Although Williams exhausted the appeals process, Williams submitted additional medical information to MetLife, including a November 4, 2005 C-spine MRI and office notes from Dr. Carmille Henry at the Norlina Medical Clinic, dated November 7, 2005. See id. at 321-31. MetLife transmitted these records to Dr. Thomas for his review. Id. at 340-42. MetLife asked Dr. Thomas if "the medical documentation on file support[s] functional limitations and the claimant's inability to function from 8/9/05 to the present?" Id. at 341. In a supplemental report, dated November 21, 2005, Dr. Thomas wrote that "[t]his position is, apparently, a seated minimal lift, typing and writing-type work position."Id. at 356. After reviewing a "C-spine MRI report from 11/04/05, and a series of lab tests from 11/07/05," Dr. Thomas wrote:
The file still lacks a detailed, traditional, orthopedic or neuromusculoskeletal exam clearly measuring/illustrating significant physical/functional pathology, tying in the C-spine MRI findings and supporting fully inability to do sedentary-duty tasks. Dr. Henry's checklist/written comments . . . [from the lab tests of] 11/07/05 do not answer this need. Findings are knee crepitus with the rest of the neuromusculoskeletal system basically being within acceptable limits. Issues are cardiac — not neuromusculoskeletal. No out-of-work or functional impairment statements are contained in that note. The interval records reviewed do not clearly explain physical impairments/physical findings which would preclude sedentary-duty activities or function at a sedentary-duty level.Id. at 357-58. By letter dated November 29, 2005, MetLife informed plaintiff that the supplemental information did not change its decision to terminate her LTD benefits claim, effective August 9, 2005, and upheld its final decision. Id. at 365-66.
On December 23, 2005, Williams again submitted additional medical information to MetLife, including a previously undisclosed April 22, 2003 office visit to Dr. Gary Kaplowitz, and a new report from Dr. Kaplowitz, dated December 14, 2005. Id. at 372-88, 390-96. Dr. Kaplowitz's December 14, 2005 report did not contain any recent evaluation or examination of Williams, but concluded that "[Williams] is significantly disabled" and that "[i]t is impossible for her to do any kind of repetitive work with [her] right hand." Id. at 373. Williams also submitted a report detailing a September 9, 2005 office visit with Dr. Smith. Id. at 284-86.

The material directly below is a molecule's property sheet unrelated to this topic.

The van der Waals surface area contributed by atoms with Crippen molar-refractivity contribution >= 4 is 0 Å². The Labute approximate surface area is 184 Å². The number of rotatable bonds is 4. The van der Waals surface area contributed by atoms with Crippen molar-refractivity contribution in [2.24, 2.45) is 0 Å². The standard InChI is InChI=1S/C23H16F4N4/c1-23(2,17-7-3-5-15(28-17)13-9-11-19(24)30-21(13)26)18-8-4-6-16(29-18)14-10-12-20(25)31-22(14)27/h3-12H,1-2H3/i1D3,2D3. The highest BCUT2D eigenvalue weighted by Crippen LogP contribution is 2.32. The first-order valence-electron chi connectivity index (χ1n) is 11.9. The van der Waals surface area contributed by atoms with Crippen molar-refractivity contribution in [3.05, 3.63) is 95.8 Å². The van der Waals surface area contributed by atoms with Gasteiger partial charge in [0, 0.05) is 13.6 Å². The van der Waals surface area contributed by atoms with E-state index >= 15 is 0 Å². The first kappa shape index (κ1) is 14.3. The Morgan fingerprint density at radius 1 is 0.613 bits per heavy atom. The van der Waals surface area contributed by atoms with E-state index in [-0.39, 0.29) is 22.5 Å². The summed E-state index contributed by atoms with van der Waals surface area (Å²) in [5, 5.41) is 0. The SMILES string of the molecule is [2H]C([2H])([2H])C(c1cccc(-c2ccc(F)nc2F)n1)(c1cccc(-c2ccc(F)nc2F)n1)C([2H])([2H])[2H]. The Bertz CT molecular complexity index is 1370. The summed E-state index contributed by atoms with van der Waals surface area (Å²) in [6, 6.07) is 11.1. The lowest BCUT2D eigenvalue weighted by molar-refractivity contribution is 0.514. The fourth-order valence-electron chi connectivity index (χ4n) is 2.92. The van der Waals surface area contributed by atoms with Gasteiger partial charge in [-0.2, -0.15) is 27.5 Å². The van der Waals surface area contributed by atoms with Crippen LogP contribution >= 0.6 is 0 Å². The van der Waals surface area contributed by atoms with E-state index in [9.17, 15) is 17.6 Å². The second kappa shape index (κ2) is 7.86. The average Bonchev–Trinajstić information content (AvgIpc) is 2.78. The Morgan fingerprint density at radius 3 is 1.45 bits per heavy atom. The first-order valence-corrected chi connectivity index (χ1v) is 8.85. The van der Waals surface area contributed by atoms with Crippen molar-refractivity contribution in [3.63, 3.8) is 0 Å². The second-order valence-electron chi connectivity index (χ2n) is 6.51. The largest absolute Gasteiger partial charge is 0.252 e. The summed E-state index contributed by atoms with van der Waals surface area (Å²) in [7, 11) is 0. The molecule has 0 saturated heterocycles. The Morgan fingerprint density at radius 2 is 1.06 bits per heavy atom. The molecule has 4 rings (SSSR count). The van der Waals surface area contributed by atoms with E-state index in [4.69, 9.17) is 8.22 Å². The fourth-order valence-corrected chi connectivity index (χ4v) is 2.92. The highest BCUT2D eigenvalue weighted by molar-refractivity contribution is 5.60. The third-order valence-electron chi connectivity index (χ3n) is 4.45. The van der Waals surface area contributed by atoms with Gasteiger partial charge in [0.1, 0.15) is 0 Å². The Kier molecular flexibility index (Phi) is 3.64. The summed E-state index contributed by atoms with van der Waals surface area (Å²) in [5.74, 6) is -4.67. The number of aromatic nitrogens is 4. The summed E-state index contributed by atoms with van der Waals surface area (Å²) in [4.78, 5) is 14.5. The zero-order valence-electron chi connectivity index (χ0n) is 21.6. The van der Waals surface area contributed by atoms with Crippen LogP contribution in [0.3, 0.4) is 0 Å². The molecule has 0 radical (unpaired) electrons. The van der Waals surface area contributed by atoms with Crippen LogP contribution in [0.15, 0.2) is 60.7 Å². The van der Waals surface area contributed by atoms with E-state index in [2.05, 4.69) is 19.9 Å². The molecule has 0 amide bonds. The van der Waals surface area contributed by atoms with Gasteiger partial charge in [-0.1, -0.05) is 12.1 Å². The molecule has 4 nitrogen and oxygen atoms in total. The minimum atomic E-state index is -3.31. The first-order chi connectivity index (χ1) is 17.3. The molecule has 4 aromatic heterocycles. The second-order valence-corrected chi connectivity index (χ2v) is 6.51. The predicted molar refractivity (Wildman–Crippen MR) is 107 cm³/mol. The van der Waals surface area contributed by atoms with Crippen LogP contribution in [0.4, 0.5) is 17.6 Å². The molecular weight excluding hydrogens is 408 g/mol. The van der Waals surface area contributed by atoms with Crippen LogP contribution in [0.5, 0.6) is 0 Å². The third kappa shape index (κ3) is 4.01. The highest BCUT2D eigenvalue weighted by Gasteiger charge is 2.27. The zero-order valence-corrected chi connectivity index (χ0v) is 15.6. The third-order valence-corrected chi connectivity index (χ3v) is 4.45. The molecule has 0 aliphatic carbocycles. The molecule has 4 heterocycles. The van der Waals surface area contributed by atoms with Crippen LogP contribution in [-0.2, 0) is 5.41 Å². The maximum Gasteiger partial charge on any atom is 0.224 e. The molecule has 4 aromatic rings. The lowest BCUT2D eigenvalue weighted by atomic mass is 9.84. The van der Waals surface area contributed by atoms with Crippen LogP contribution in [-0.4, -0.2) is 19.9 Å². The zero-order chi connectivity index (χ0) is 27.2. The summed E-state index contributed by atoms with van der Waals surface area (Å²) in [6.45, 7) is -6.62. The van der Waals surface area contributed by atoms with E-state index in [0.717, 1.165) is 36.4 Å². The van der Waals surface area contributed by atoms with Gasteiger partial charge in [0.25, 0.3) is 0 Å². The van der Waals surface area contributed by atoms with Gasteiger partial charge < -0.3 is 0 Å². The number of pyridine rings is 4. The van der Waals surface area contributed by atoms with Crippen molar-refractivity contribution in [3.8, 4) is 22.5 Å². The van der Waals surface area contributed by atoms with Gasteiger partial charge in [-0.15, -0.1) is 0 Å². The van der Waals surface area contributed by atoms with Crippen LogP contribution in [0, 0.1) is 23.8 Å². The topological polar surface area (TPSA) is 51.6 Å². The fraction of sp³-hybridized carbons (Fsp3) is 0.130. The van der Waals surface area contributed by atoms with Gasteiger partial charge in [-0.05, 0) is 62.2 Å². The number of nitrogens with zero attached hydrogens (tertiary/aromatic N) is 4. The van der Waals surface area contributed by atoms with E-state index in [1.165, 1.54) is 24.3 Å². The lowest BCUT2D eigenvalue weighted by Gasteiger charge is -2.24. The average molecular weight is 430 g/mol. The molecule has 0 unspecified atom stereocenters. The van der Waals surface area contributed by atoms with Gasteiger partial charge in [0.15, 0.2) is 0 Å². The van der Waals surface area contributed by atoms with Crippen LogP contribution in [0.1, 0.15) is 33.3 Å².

MetLife received Dr. Smith's September 9, 2005 report on September 26, 2005. It was therefore unavailable for Dr. Thomas' initial review of Williams' LTD claim file on September 14, 2005, but he considered it in his second supplemental report. See R. 284-86, 404.
MetLife transmitted these records to Dr. Thomas for his review. In a second supplemental report dated January 10, 2006, Dr. Thomas discussed Dr. Smith's outpatient note from September 9, 2005. Id. at 403-06. Dr. Thomas first stated that Williams' occupation "is a sedentary duty position requiring upper extremity tasks — keyboarding and writing." Id. at 403. Dr. Thomas noted that, according to Dr. Smith, "pain is the limiting factor of hand function and because of this, Ms. Williams is unable to return to work at her own occupation/job." Id. at 404. Dr. Thomas also stated that "Dr. Kaplowitz "provides no current, full, traditional, orthopaedic/neuromusculoskeletal exam in [his] note [of December 14, 2005]. He simply assesses Ms. Williams as being disabled and unable to do repetitive upper extremity tasks." Id. Dr. Thomas noted various pain medications that plaintiff had taken from January 13, 2005, to December 7, 2005.Id. at 405. Dr. Thomas again concluded that Williams' medical record did not support "severe impairment/level of limitation precluding sedentary duty activity/return to work function ability from 8/9/05 to present." Id. at 405.